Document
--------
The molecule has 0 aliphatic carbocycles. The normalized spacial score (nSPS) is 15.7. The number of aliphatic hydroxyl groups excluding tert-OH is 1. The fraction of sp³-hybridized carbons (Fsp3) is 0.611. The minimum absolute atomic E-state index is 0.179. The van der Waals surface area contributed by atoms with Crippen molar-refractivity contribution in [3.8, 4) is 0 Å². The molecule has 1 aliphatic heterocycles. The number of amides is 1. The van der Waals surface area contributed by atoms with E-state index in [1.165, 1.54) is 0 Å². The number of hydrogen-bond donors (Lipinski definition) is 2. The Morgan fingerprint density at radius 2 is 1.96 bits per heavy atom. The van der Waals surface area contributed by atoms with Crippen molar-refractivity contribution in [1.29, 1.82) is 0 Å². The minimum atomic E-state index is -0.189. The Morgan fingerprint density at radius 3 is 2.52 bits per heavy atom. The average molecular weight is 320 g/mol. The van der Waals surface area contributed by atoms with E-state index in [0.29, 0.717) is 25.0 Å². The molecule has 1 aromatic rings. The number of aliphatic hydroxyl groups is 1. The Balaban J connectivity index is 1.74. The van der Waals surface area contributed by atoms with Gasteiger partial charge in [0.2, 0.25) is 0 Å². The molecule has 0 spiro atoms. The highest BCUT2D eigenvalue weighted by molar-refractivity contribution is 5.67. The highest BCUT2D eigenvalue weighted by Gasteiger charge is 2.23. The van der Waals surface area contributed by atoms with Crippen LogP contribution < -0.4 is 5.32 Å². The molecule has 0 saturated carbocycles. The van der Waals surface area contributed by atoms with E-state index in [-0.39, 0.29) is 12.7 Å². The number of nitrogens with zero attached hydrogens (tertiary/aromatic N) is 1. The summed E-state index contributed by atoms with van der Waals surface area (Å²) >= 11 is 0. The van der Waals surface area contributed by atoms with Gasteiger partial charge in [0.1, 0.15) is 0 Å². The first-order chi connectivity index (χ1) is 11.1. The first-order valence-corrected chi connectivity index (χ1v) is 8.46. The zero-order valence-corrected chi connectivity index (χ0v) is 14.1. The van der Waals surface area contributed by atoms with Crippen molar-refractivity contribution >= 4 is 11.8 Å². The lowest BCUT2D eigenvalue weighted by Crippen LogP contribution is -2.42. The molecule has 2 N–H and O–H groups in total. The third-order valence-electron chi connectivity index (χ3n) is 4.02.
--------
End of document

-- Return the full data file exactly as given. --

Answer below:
The molecule has 0 aliphatic carbocycles. The normalized spacial score (nSPS) is 15.7. The number of aliphatic hydroxyl groups excluding tert-OH is 1. The fraction of sp³-hybridized carbons (Fsp3) is 0.611. The minimum absolute atomic E-state index is 0.179. The van der Waals surface area contributed by atoms with Crippen molar-refractivity contribution in [3.8, 4) is 0 Å². The molecule has 1 aliphatic heterocycles. The number of amides is 1. The van der Waals surface area contributed by atoms with E-state index in [1.165, 1.54) is 0 Å². The number of hydrogen-bond donors (Lipinski definition) is 2. The Morgan fingerprint density at radius 2 is 1.96 bits per heavy atom. The van der Waals surface area contributed by atoms with Crippen molar-refractivity contribution in [1.29, 1.82) is 0 Å². The minimum atomic E-state index is -0.189. The Morgan fingerprint density at radius 3 is 2.52 bits per heavy atom. The average molecular weight is 320 g/mol. The van der Waals surface area contributed by atoms with E-state index in [0.29, 0.717) is 25.0 Å². The molecule has 1 aromatic rings. The number of aliphatic hydroxyl groups is 1. The Balaban J connectivity index is 1.74. The van der Waals surface area contributed by atoms with Gasteiger partial charge in [0.2, 0.25) is 0 Å². The molecule has 0 spiro atoms. The highest BCUT2D eigenvalue weighted by molar-refractivity contribution is 5.67. The highest BCUT2D eigenvalue weighted by Gasteiger charge is 2.23. The van der Waals surface area contributed by atoms with Crippen LogP contribution < -0.4 is 5.32 Å². The molecule has 0 saturated carbocycles. The van der Waals surface area contributed by atoms with E-state index in [-0.39, 0.29) is 12.7 Å². The number of nitrogens with zero attached hydrogens (tertiary/aromatic N) is 1. The summed E-state index contributed by atoms with van der Waals surface area (Å²) >= 11 is 0. The van der Waals surface area contributed by atoms with Gasteiger partial charge in [0.1, 0.15) is 0 Å². The first-order chi connectivity index (χ1) is 11.1. The first-order valence-corrected chi connectivity index (χ1v) is 8.46. The zero-order valence-corrected chi connectivity index (χ0v) is 14.1. The van der Waals surface area contributed by atoms with Crippen molar-refractivity contribution >= 4 is 11.8 Å². The lowest BCUT2D eigenvalue weighted by Crippen LogP contribution is -2.42. The molecule has 2 N–H and O–H groups in total. The third-order valence-electron chi connectivity index (χ3n) is 4.02.